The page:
Victoria Rowell’s superpower is being a servant

Actress Victoria Rowell (Photo Credit: Victoria Rowell)

Victoria Rowell is best known for her TV roles on “The Young and the Restless” and “Diagnosis: Murder.” You may not know it, but she’s an active community servant. The actress believes in the act of passing positivity and encouragement forward. Rowell is a proud supporter of the Carrie Steele-Pitts Home (CSPH). Chartered in 1888, CSPH’s mission is to maintain a family environment that fosters the physical, educational, social-emotional, and spiritual development of each child. This home holds such a dear place in her heart because she, too, is a foster child, the nurturing care provided by her foster parents helped her become the woman she is today.

On March 24 at 7 p.m., Carrie Steele-Pitts Home (CSPH) will present the 130th Anniversary Honors Gala at Four Seasons Hotel Atlanta. This year, Rowell has been chosen to host the event. Her goal is to raise $500K, which will be used to support education funding.

Rowell spoke with rolling out about her career and connection to the organization.

As a woman of color, what do you consider your superpower to be?
My superpower is nature and the women who raised me in foster care. Some were meant to be raised by one mother; I was meant to be raised by many. It’s a composite of all the women. That composite is powerful.

What key skills or qualities make you unique?
What makes me unique is that the cornerstone of my strength has been a rare kind of hardship. I think if you are an orphan of the living, it requires an intestinal fortitude to survive. That has made me a warrior at work; in life, I stand up for justice … It’s been instructional for me and invaluable in Hollywood. Foster care has built an intestinal fortitude in me to be brave and courageous in the face of a David and Goliath fight. I’m proud and grateful for my background because it is the cornerstone of my strength.

Why is it important for women of color to lead or work in leadership roles and decision-making capacities?
It’s important for women of color to be in leadership roles because we will hire other Black women; we will hire judiciously. I have had the great privilege to have worked in this business for 30 years. I have worked for CBS, Sony, and Viacom collectively. I haven’t had one opportunity to direct, to write, to produce and it’s absurd. To see the success of A Wrinkle in Time and Black Panther, Shonda Rhimes … to see the success of other writers and producers is important. Bob Johnson just gave me an opportunity as a Black female producer, writer, director and actor. I have been pitching for many years. I can give you examples of how difficult it is for an African American to get anything done. When the executives look back and say they don’t know what to do with that story, I say well, of course, they don’t; they are not me. You can’t produce something you don’t know. Mr. Johnson has rebranded with RLJ Entertainment, with The Urban Movie Channel (UMC) as one of their outlets for streaming. In 2017, they licensed my original soap opera, “The Rich and the Ruthless.” We became their most-watched program still selling a subscription. We were picked up for a second season, which will drop June 15. We’ve been nominated for seven awards. I’m ecstatic to have a home for content that bespeaks my ability.

If you could thank any Black woman history maker for her contributions to society, who would it be and why? 
Black women’s influence in my life is fraught with significance. It is not any one woman that I would pin. It could be an Ida B. Wells, a Sojourner Truth, my primary foster mother, Congresswoman Maxine Waters, Barbara Jordan, Janet Collins. It’s so many women and not just Black women. I credit my own mother, who was white, who birthed me with no prenatal care when her family turned on her for having a Black child. She is just as significant to me. When I look in the mirror, I see a Black woman. Carrie Steele was an extraordinary woman who took in Black babies who were abandoned in Atlanta. When I learned of CSPH, the oldest foster care home in the nation, continuously running, I said, “I am in.”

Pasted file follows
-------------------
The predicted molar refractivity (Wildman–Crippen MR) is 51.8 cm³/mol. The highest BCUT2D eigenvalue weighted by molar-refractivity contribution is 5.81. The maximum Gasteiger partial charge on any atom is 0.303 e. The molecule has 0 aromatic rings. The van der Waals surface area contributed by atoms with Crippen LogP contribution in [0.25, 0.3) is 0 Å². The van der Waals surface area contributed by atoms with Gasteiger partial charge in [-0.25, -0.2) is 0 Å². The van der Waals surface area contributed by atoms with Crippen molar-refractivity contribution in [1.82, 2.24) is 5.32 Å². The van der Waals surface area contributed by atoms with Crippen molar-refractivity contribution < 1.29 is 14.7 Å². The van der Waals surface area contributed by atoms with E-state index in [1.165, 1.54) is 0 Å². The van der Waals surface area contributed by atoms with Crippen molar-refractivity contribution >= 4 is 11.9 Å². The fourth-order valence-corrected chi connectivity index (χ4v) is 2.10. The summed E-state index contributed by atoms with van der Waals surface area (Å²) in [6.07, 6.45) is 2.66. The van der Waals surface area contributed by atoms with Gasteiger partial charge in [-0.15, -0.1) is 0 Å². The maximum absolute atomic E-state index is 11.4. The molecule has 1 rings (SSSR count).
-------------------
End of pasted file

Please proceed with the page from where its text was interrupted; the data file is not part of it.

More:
How do you feel about the hashtag #CollaborationOverCompetition? What qualities or values do you deem indispensable in your business partners or collaborators?
I saw all the nonsense about Black Panther is number one; Ava DuVernay is number two and we push back on that as a community. I think that there is a strong awareness that you aren’t going to divide and conquer — that is a slave-ology way of thinking… and times up. If you are going to compare Black Panther to A Wrinkle in Time, we want to see a comparison to every other movie that just broke. We understand that this is a tactic that has been used for 400-500 years and that is not something that we’re interested in. We are about collaboration and uplifting.

As a successful woman in entertainment, what is your greatest or proudest achievement?
I survived. 75 percent of the foster care population ends up in prison because we are emancipated with nothing. We look to third world countries and say, “Isn’t that a shame,” but we don’t even look to ourselves. When you emancipate 25K children a year left to their own devices [without] any services, they turn to crime. So, I survived. I stumbled; I fell, but I would get back up. I have been taught you don’t stay down.

What thoughtful or encouraging piece of advice would you give to your younger self?
Keep that youthful light on. You have to protect our youthful joyful spirit. This is at the heart of defeat when you allow outside entities to chip away at your gift because they are afraid to do it themselves.

Cassidy Sparks
Cassidy Sparks

I am a blogger, journalist and media enthusiast. I am passionate about covering entertainment, fashion and beauty. Keep up with me at

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